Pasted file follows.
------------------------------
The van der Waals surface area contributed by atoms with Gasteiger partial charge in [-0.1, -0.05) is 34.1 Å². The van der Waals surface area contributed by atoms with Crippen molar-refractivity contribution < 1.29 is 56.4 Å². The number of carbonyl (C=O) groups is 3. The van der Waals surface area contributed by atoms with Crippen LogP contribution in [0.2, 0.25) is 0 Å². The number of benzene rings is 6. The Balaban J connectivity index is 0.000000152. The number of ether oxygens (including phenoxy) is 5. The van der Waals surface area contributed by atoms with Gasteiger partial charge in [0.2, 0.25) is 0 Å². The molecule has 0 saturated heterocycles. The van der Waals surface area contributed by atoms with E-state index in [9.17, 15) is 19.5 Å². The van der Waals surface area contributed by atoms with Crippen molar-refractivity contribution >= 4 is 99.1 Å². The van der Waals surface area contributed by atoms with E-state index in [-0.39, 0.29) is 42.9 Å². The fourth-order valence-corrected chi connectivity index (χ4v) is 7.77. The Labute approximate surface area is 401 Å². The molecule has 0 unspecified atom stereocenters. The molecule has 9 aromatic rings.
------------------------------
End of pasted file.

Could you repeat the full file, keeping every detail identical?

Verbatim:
The van der Waals surface area contributed by atoms with Gasteiger partial charge in [-0.1, -0.05) is 34.1 Å². The van der Waals surface area contributed by atoms with Crippen molar-refractivity contribution < 1.29 is 56.4 Å². The number of carbonyl (C=O) groups is 3. The van der Waals surface area contributed by atoms with Crippen LogP contribution in [0.2, 0.25) is 0 Å². The number of benzene rings is 6. The Balaban J connectivity index is 0.000000152. The number of ether oxygens (including phenoxy) is 5. The van der Waals surface area contributed by atoms with Gasteiger partial charge in [0.2, 0.25) is 0 Å². The molecule has 0 saturated heterocycles. The van der Waals surface area contributed by atoms with E-state index in [9.17, 15) is 19.5 Å². The van der Waals surface area contributed by atoms with Crippen molar-refractivity contribution >= 4 is 99.1 Å². The van der Waals surface area contributed by atoms with E-state index in [-0.39, 0.29) is 42.9 Å². The fourth-order valence-corrected chi connectivity index (χ4v) is 7.77. The Labute approximate surface area is 401 Å². The molecule has 0 unspecified atom stereocenters. The molecule has 9 aromatic rings.